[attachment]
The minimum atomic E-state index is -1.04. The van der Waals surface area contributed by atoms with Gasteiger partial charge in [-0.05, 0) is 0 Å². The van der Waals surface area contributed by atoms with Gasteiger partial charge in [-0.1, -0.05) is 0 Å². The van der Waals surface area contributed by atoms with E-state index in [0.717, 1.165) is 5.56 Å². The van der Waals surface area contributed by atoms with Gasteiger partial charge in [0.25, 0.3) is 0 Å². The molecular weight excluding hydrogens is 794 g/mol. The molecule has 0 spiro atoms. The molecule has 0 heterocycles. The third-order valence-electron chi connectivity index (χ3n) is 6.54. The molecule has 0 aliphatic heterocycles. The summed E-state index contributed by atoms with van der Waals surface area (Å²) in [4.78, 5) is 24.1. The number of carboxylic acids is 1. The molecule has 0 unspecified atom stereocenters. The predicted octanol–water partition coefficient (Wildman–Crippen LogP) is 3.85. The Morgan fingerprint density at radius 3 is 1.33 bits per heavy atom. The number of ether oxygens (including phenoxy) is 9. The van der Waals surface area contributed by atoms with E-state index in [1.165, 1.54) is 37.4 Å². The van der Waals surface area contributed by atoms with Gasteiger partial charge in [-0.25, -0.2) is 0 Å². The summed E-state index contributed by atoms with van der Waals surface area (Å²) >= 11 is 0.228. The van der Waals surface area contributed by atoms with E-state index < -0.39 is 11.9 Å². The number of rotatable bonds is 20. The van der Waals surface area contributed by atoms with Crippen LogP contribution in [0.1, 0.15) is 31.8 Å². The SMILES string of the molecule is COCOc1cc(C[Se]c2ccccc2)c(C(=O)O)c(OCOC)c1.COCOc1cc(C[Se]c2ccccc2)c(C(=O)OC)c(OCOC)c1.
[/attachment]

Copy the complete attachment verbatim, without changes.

The minimum atomic E-state index is -1.04. The van der Waals surface area contributed by atoms with Gasteiger partial charge in [-0.05, 0) is 0 Å². The van der Waals surface area contributed by atoms with Gasteiger partial charge in [-0.1, -0.05) is 0 Å². The van der Waals surface area contributed by atoms with E-state index in [0.717, 1.165) is 5.56 Å². The van der Waals surface area contributed by atoms with Gasteiger partial charge in [0.25, 0.3) is 0 Å². The molecular weight excluding hydrogens is 794 g/mol. The molecule has 0 spiro atoms. The molecule has 0 heterocycles. The third-order valence-electron chi connectivity index (χ3n) is 6.54. The molecule has 0 aliphatic heterocycles. The summed E-state index contributed by atoms with van der Waals surface area (Å²) in [4.78, 5) is 24.1. The number of carboxylic acids is 1. The molecule has 0 unspecified atom stereocenters. The predicted octanol–water partition coefficient (Wildman–Crippen LogP) is 3.85. The Morgan fingerprint density at radius 3 is 1.33 bits per heavy atom. The number of ether oxygens (including phenoxy) is 9. The van der Waals surface area contributed by atoms with E-state index in [1.165, 1.54) is 37.4 Å². The van der Waals surface area contributed by atoms with Gasteiger partial charge in [-0.25, -0.2) is 0 Å². The summed E-state index contributed by atoms with van der Waals surface area (Å²) >= 11 is 0.228. The van der Waals surface area contributed by atoms with E-state index < -0.39 is 11.9 Å². The number of rotatable bonds is 20. The van der Waals surface area contributed by atoms with Crippen LogP contribution in [0.1, 0.15) is 31.8 Å². The SMILES string of the molecule is COCOc1cc(C[Se]c2ccccc2)c(C(=O)O)c(OCOC)c1.COCOc1cc(C[Se]c2ccccc2)c(C(=O)OC)c(OCOC)c1.